This session will explore the politics of citizenship and urban space in Santiago, Marseille, and Libreville. By focusing on the urban experience of residents and contested efforts to change local landscapes, these papers contribute to a growing historiography that examines urban modernity within a colonial and post-colonial context (Prakash and Kruse (ed.), 2008). The trope, “imperial cities,” refers to the legacy of empire in everyday life, as well as how networks of power are constructed and negotiated within urban spaces.
Edward Murphy’s paper, “Insurgent Ownership: Urban Land Seizures and Governance in Chile,” examines squatter movements in Santiago in the late 1960s and early 1970s and how residents challenged and conformed to notions of urban governance and property ownership. In order to successfully establish their neighborhoods and become property owners, they had to prove their worth as citizens. In “Modernizing the Imperial City: Marseille, France 1945-1962” Minayo Nasiali explores the intersection of modernization and decolonization through quotidian debates about housing and social welfare in Marseille neighborhoods. Residents imagined their neighborhoods in terms of who belonged and who deserved access to modern housing. Concepts of ethnic difference were integral to local understandings of social welfare. Rachel Jean-Baptiste’s contribution, “‘In the city, it is a mess!’: Conjugality, Home, Nation, and Urban Life in Post-Colonial Libreville, Gabon,” explores the establishment of post-colonial govermentality through debates over conjugality and domesticity in the burgeoning capital city in the first two decades of political independence. She traces evolving concepts of citizenship through debates over policies and practices of marriage, domesticity, and urban life.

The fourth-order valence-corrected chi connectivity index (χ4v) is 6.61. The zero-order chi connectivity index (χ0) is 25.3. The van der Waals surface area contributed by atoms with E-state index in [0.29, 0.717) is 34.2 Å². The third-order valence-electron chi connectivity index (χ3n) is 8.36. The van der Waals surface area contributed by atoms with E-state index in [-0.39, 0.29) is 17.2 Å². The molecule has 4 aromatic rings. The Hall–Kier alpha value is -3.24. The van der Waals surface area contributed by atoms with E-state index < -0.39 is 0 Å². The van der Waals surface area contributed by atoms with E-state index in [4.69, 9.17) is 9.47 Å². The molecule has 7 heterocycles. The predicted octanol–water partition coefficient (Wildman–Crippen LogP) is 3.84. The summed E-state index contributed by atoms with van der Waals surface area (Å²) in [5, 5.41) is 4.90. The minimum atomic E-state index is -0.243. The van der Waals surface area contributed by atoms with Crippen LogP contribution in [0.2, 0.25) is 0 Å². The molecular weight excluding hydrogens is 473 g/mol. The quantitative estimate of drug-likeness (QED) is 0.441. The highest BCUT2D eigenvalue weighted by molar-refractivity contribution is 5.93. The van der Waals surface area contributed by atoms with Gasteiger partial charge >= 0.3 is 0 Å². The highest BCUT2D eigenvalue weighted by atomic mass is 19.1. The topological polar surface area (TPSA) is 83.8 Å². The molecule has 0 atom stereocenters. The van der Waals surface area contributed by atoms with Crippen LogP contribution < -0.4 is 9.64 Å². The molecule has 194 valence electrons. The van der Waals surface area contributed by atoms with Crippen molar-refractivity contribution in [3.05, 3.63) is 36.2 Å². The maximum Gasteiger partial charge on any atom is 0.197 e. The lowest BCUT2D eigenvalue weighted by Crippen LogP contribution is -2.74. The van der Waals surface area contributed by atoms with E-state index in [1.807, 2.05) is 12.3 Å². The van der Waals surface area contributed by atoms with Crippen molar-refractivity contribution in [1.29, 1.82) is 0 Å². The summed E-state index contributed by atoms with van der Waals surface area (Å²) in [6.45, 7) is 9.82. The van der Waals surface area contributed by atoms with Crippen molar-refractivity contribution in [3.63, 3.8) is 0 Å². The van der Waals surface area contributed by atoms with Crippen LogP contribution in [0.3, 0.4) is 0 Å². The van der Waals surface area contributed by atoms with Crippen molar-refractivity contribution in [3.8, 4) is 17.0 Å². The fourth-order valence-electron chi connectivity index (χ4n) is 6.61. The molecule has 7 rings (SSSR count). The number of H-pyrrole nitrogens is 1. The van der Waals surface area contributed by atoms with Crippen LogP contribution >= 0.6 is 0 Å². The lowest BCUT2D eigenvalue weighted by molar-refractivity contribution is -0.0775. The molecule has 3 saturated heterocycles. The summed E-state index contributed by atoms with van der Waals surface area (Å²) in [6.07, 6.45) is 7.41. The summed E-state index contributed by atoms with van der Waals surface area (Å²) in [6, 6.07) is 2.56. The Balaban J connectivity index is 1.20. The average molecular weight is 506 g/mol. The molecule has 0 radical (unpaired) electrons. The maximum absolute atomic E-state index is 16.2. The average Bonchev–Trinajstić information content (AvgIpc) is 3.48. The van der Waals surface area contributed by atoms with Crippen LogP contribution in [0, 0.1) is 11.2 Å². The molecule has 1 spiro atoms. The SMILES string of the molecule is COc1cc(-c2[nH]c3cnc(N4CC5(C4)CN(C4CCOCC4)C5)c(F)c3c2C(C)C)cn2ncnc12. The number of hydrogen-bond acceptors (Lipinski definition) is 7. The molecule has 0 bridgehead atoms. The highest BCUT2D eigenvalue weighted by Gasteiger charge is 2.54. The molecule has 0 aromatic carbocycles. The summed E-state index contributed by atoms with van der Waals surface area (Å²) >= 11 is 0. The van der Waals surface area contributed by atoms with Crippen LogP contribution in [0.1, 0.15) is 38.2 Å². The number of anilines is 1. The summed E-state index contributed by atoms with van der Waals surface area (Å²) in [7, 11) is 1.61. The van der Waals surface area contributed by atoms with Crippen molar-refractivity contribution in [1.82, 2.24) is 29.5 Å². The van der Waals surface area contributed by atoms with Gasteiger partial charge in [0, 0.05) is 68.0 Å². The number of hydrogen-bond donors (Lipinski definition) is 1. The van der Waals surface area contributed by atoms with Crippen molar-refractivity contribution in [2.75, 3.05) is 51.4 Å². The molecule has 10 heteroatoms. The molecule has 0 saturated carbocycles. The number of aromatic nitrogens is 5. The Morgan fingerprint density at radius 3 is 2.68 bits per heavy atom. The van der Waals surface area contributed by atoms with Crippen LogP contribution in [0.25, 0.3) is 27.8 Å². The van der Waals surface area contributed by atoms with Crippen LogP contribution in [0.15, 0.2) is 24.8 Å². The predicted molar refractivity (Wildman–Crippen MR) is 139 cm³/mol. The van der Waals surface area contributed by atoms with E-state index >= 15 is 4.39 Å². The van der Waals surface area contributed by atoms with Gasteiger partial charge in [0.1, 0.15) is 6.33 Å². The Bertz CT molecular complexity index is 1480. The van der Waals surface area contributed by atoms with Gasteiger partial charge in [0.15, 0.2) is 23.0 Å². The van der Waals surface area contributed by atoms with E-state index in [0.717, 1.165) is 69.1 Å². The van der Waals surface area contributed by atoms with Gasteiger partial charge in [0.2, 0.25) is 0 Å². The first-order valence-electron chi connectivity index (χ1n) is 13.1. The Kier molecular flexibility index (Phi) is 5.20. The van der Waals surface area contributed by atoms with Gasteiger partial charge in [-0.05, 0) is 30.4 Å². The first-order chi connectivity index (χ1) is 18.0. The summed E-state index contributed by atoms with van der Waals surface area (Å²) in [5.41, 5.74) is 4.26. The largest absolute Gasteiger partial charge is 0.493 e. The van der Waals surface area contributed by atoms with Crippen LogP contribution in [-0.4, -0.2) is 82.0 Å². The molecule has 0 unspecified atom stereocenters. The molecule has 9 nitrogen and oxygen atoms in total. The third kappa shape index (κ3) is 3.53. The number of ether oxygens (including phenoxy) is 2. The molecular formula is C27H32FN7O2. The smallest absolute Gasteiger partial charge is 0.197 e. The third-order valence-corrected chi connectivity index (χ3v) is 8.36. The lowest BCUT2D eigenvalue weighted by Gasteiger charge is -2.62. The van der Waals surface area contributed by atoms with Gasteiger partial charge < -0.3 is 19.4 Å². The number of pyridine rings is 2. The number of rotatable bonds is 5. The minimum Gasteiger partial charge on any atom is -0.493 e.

Although the papers presented in this session discuss three distinct cities, the authors will explore the common themes of citizenship, governmentality, domesticity and perceptions of ethnicity.